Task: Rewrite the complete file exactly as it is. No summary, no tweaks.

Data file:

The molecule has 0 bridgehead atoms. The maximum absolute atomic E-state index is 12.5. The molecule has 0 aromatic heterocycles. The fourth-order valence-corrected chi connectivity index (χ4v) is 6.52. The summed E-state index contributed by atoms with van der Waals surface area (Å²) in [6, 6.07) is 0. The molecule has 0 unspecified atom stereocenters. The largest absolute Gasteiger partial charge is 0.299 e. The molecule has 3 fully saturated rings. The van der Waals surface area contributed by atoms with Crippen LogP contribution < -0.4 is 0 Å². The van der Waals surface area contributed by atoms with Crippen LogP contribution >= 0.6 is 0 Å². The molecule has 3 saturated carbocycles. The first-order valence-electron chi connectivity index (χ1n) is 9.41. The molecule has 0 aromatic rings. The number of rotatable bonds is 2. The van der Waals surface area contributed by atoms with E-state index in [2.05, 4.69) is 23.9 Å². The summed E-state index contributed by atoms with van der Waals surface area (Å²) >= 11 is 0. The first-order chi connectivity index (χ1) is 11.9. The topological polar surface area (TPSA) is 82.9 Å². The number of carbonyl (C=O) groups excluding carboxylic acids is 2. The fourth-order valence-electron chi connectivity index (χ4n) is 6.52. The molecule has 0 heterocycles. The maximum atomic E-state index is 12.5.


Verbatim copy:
The molecule has 0 bridgehead atoms. The maximum absolute atomic E-state index is 12.5. The molecule has 0 aromatic heterocycles. The fourth-order valence-corrected chi connectivity index (χ4v) is 6.52. The summed E-state index contributed by atoms with van der Waals surface area (Å²) in [6, 6.07) is 0. The molecule has 0 unspecified atom stereocenters. The largest absolute Gasteiger partial charge is 0.299 e. The molecule has 3 fully saturated rings. The van der Waals surface area contributed by atoms with Crippen LogP contribution < -0.4 is 0 Å². The van der Waals surface area contributed by atoms with Crippen LogP contribution >= 0.6 is 0 Å². The molecule has 3 saturated carbocycles. The first-order valence-electron chi connectivity index (χ1n) is 9.41. The molecule has 0 aromatic rings. The number of rotatable bonds is 2. The van der Waals surface area contributed by atoms with E-state index in [2.05, 4.69) is 23.9 Å². The summed E-state index contributed by atoms with van der Waals surface area (Å²) >= 11 is 0. The first-order chi connectivity index (χ1) is 11.9. The topological polar surface area (TPSA) is 82.9 Å². The number of carbonyl (C=O) groups excluding carboxylic acids is 2. The fourth-order valence-electron chi connectivity index (χ4n) is 6.52. The molecule has 0 heterocycles. The maximum atomic E-state index is 12.5.